Friday Polynews Roundup — Not all polyfamilies are FMF throuples, upcoming in TV and film, and a future of extended chosen family.
It's Friday Polynews Roundup time, for March 6, 2020.
First up are some items from the TV and pop-culture fronts and a new book. Next, not all polyfamily profiles are of FMF triads. And then, a long and important piece by a major, conservative-ish columnist on the need for, and the growing future of, alternative chosen-family structures (like some of ours!) to replace the "failed nuclear family."
● For the record: The first media item about about poly and the coronavirus that's crossed my screen — it surely won't be the last — is this humor piece in Northern Star, a small regional newspaper in Australia: 7 very Northern Rivers ways to stop coronavirus spread. "...2. Dear free spirits, stay within the confines of your polyamorous list of four mainstay partners please. If you can." (March 4, paywalled.)
● BET (Black Entertainment Television) will air its original movie Open on March 14th. From BlackFilm: Trailer To BET Original Movie “Open” (March 1)
...As a child of divorce and a woman noticing the infidelities in the world, main character Wren (Essence Atkins) decides to ask her husband Cameron (Keith Robinson) for an open marriage, after eight years, to avoid the pain of him cheating behind her back. Navigating the struggles of her bakery business, social life and marriage, Wren finally thinks she has it all figured out until she reconnects with a childhood friend. Looking through the lens of polygamy [sic], ‘Open’ teaches viewers the full scope of these oftentimes taboo relationships.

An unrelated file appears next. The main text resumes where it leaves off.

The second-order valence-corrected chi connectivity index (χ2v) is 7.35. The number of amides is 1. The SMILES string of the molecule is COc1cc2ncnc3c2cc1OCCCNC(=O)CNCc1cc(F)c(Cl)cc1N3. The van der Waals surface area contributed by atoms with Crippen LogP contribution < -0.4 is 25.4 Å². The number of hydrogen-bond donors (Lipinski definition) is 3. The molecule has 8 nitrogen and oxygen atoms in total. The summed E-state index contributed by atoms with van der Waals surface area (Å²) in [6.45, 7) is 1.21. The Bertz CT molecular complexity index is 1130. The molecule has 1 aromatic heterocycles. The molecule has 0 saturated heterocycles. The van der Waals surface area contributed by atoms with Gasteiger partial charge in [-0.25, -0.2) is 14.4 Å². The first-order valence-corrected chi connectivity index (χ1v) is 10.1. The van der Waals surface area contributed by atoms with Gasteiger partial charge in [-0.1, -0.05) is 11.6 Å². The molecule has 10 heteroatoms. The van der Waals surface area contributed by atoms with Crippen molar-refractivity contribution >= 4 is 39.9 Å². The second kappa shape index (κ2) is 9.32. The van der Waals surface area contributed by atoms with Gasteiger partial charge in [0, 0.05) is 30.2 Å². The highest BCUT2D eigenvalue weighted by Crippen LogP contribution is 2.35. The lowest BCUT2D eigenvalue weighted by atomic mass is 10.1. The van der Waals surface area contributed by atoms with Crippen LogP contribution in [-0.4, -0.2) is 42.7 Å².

The film will premiere on Saturday, March 14th at 8PM on BET & BET HER.
● The fifth and last season of You Me Her will premiere June 1st. You Me Her is TV's first self-described "polyromantic comedy." A couple hired an escort to try to revive their sex lives, and by the end of Season 1 they had become a solid triad facing the world as three. Reviewers have called it a gem of a show limited by the small reach of the Audience network, but Season 5 will reportedly be on Netflix.
The entertainment-biz site Deadline wrote last year,
Season 4 sees them settling back into the ‘burbs to live a tweaked version of the conventional “married with children” life. The scenario begs the questions: Are “the accidental polyamorists” trying to jam a triangular peg into a round-hole world? Will they break the neighborhood, their peculiar romance, or both?
You Me Her's official site. There you can watch the first two episodes of seasons 1 through 4 for free; for the rest you have to subscribe.
● How often do comic-book storylines get attention outside the hot nests of fandom? Vice reports, Wolverine Might Be a Sexually Fluid Mutant in a Throuple — Deal With It (March 3)
A new issue of 'X-Men' suggests the thicc-clawed Marvel superhero is hitting the sheets with Cyclops, and fans are losing it.
by Alex Zaragoza
There's drama afoot in the X-Men world.... Marvel has created a major stir that the X-Men hero is gay or bisexual and possibly even in a polyamorous relationship with Cyclops (aka Scott Summers), as insinuated in a scene from the latest issue of the comic, X-Men #7, released on February 26. ...